"For us, the idea of having a work that has contradictions is very important—when, in affirming something, it includes itself and attacks itself. How can you put together all of these things that have nothing to do with each other? You use glue! Glue can be an idea, a word. You can use an ideological glue."
From "Art in the Twenty-First Century" Season 5 (2009)
From the series
Whether observing and satirizing society or reinventing icons of literature, art history, and popular culture, these artists inhabit the characters they create and capture the sensibilities of our age.
“My work, all along, has been a critique of Empire,” says Yinka Shonibare MBE, adopting the honorific title of Member of the Order of the British Empire, with willful irony, as part of his name. Shown in his London studio, Shonibare is working on his first series of drawings in twelve years, taking as his subject climate change. The artist is also on hand for the installation of a retrospective of sculptures—headless, “post-racial,” mannequins dressed in vibrant costumes—at the MCA Sydney. Acting as the protagonist in two photographic series, Shonibare explores personal themes of leisure, excess, mortality, vanity and physical disability. The final work in the segment is a masked ballet that recounts the assassination of King Gustav III of Sweden. “Power creates excess,” he asserts, while playfully admitting, “I also, actually, would like to have the trappings of wealth myself, even though I may be criticizing it.”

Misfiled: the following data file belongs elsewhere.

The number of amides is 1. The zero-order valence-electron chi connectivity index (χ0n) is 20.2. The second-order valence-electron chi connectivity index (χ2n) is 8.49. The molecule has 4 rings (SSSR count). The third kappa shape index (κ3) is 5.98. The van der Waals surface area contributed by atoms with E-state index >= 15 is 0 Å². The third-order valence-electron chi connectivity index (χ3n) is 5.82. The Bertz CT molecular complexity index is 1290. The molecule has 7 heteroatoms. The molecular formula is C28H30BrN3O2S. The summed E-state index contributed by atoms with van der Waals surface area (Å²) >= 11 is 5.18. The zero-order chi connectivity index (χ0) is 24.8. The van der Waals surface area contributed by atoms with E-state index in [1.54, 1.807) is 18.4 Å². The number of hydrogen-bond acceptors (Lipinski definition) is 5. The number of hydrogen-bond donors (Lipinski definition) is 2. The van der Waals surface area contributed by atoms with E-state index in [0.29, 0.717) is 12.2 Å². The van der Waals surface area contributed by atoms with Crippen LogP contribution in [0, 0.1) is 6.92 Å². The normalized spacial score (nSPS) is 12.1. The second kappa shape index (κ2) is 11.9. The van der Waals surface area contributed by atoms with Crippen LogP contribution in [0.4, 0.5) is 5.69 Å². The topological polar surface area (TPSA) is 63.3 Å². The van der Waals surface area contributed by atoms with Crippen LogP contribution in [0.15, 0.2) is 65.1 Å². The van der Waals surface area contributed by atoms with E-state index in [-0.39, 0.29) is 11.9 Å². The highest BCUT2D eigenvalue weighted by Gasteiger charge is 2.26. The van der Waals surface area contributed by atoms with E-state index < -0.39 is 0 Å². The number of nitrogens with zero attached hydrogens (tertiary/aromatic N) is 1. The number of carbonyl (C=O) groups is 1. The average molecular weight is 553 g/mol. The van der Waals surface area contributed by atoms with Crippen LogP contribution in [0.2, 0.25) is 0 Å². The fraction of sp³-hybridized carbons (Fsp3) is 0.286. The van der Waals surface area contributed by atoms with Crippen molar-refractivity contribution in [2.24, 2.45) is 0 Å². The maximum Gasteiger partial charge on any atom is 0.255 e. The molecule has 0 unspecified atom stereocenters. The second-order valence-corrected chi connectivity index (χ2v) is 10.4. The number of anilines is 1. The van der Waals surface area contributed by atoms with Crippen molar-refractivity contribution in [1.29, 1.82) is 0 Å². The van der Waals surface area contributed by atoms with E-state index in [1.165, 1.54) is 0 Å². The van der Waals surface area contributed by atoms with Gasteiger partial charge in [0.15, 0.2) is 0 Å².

“I didn’t want to make what looked like art,” Cindy Sherman says about her earliest works, explaining that “film has always kind of been more influential to me than the art world.” The segment surveys thirty years of untitled works in which the artist photographs herself in various scenes and guises, grouped into informally-named series such as fairy tales, centerfolds, history portraits, Hollywood/Hampton types, and clowns. Sherman used a digital camera and green screen for her most recent series of society portraits, modifying each image’s “background with the same kind of license that a painter would take.” Sorting through test shots at the computer, Sherman leads the viewer through her iterative process. The segment later follows her to a thrift store where, upon finding several “wacky pants” she wonders if this shopping trip “might be inspiring a whole new series.”
“My work seems to be about tearing down and opening up conventions,” says Paul McCarthy, who bristles when asked what his responsibility is to the audience for his work. “My responsibility is to the ideas,” he explains, “that’s the difference between making art and making entertainment.” The segment begins with a series of motorized architectural works installed at the Whitney Museum of American Art in New York. McCarthy’s interest in performance is introduced through a series of minimal videos in which the artist uses his body as a tool. Later works show the artist performing similarly absurd tasks, only this time adopting a character and on a sound stage. “The persona usually started with a kind of mask or some sort of costume,” he says. The segment concludes in McCarthy’s Los Angeles studio where he and his assistants are shown working on a series of drawings and sculptures that include elements from Snow White, Hummel figurines, and a bust of President George W. Bush.